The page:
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are the Western yellow pine, the blue leave it after eating a haunch or the ten- dozen selected lookout points from which spruce, the white and Douglas firs, and der meat of a flank. In other days when the Canyon view, changing with every the mountain ash. There are lesser pines Mormon settlers grazed their large herds hour of the day, is in essence no different and cedars, and for the expressing of an here the cougars were as quick to pull than when the Colonel's understanding almost indescribable forest beauty there down the cattle. Many a faithful pack eye feasted upon sunrises and sunsets the are the quaking aspens. It is a forest animal, horse or mule, has made the wonder and splendor of which he said it almost without underbrush, and the great woods ring with a throaty, agonized cry was not given to the sons of men to tell. trees are so deliberately spaced that, as as a cougar seized its neck or ripped out From Far View Point one studies close Roosevelt found and commented upon, a its vitals. Although plentiful, there are at hand Mount Imperial, the highest mountain horse can carry a rider among not as many cougars as there were, point on the Canyon, rising six thousand them at a brisk canter. The forest mon- thanks in part to "Uncle Jim” Owens, feet above the Colorado River and atarchs have a way of covering a ridge Roosevelt's guide, who killed no less taining an elevation of nine thousand quite unbrokenly and then down one than fifteen hundred of them before feet. The view across is up the canyon slope or the other, halting abruptly at the turning to the propagating of buffalo in of the Little Colorado and across a hunedge of a meadow which is allowed to Houserock Valley. The cabin where dred miles of red and blue and yellow unroll its narrow width sometimes for "Uncle Jim” lived during his years as desert to the Navajo Mountains. miles without a single invading trunk. warden of the Game Reserve and where From Vista Point the rushing brown The meadows, looking strangely as he entertained the Colonel is now the river is visible through Nankoweap Gap. though the hands of gardeners gave them Bright Angel Ranger station.

One sees the high wall called Saddle their even green, afford the aspens their The visitors of the past summer spent Ridge, which is the official beginning of opportunity. These delicate white-boled a night in the heart of the Kaibab at the the Grand Canyon National Park. trees, with countless tiny leaves that are old V. T. Ranch, where a lodge and a day free of haze he will see Ship Rock, never still, are found throughout the cabin bedrooms provided for their com- in New Mexico, one hundred and fifty Forest, but it is when they stretch along fort. They stalked and photographed miles away. A little farther along the the edges of the sweeping meadows as a the herds and pairs of half-willing deer, North Rim the eye commands the Purshining, graduated buffer between the started an occasional coyote or a great ple Wall, said to be the greatest known pine giants and the grass that their grace horned owl, found the tracks or caught a exposure of the foundational formation and symmetry are almost startling. distant glimpse of galloping wild mus- known to geologists as the Algonkian.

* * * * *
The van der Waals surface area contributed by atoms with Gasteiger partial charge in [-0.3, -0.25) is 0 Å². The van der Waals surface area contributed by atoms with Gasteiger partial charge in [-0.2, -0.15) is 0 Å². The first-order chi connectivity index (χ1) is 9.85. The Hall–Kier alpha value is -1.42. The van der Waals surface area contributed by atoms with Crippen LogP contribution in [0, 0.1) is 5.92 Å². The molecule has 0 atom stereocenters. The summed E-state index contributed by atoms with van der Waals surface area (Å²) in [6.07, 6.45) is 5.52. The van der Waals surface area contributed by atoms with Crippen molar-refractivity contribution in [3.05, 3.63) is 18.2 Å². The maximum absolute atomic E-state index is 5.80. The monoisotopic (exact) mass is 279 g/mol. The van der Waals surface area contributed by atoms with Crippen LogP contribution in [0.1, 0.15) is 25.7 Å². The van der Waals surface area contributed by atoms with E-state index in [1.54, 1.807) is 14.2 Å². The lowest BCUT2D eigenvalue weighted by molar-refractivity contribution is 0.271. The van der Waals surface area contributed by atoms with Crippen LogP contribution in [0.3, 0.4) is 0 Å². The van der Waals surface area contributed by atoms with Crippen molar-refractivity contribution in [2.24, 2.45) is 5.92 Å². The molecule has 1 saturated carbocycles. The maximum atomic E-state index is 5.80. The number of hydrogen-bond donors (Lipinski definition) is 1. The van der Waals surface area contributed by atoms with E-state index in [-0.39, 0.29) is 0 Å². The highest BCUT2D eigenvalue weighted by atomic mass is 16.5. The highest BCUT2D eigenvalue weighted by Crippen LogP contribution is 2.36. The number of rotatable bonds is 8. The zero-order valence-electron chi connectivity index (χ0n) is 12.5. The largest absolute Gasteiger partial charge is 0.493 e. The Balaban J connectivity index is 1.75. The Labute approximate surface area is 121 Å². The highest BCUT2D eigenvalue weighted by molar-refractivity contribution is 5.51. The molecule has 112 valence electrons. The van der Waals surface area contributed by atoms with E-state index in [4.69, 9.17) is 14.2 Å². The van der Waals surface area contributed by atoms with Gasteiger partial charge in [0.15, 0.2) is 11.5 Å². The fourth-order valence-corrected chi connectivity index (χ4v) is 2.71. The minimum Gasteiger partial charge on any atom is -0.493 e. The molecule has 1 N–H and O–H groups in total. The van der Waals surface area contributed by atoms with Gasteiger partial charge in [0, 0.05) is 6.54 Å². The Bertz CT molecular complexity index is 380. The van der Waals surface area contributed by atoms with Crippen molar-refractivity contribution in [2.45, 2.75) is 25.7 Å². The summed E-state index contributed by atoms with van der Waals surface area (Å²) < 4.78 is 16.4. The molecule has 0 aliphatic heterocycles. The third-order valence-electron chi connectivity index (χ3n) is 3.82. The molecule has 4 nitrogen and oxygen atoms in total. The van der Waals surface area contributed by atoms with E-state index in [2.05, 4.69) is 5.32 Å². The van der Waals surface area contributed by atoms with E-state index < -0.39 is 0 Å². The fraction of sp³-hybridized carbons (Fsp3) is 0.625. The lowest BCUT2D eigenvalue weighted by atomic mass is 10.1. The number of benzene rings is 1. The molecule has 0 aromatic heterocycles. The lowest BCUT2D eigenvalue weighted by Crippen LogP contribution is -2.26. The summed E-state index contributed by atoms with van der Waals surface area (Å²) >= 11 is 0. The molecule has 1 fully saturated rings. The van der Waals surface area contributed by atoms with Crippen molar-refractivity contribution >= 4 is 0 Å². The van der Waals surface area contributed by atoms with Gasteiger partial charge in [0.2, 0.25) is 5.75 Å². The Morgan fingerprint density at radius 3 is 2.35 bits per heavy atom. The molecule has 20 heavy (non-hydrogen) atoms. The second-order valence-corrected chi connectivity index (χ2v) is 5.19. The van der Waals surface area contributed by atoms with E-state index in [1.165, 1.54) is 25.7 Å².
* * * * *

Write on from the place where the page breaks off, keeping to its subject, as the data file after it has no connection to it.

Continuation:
tangs, perhaps were fortunate enough to From Cape Royal, on a promontory EER-full-bodied, black-tailed deer see one of the beautiful white-tailed called Greenland, which juts out into the

---fill the Forest. They graze upen- squirrels, and, if they stayed over for a Canyon and affords a superb sweep in ly in the meadows and retreat but slowly day or two, visited well-preserved homes either direction, one gets a most vivid before the camera. There are, it is esti- of the cliff-dwellers and even made some impression of those exalted buttes or mated, no less than thirty thousand of discoveries of their own in a region where temples rising out of the Canyon depths them on this green plateau, which they the relics of the primitive people have known as Vishnu, Wotan's Throne, Anleave only when the heavy snows drive been little disturbed. Under the spell of gels' Gate, Zoroaster, Brahma, Buddha, them down to winter range in Houserock the great Forest the visitors moved on Shiva, and many others. From this Valley. Their numbers to-day would grat- over a splendid road to the North Rim point is seen the phenomenon of the ify Roosevelt. He foresaw the increase and became guests in the amply fur- Colorado and Little Colorado flowing in under a protection he himself had helped nished tents of the Wylie Way Camp, in parallel basins but in opposite directions to bring about; but the deer were there a spot back of Bright Angel Point that for ten miles before they come together. even in 1913, and the Colonel in his had known no residents at least none Bringing his eyes back to his immediate Outlook article became almost poetic in for several thousand years—when Roose- vicinity, the wondering beholder discovdescribing an experience with them. velt topped out of the Grand Canyon ers the Angels' Window, with a casing “One of the most beautiful sights I near by in 1913.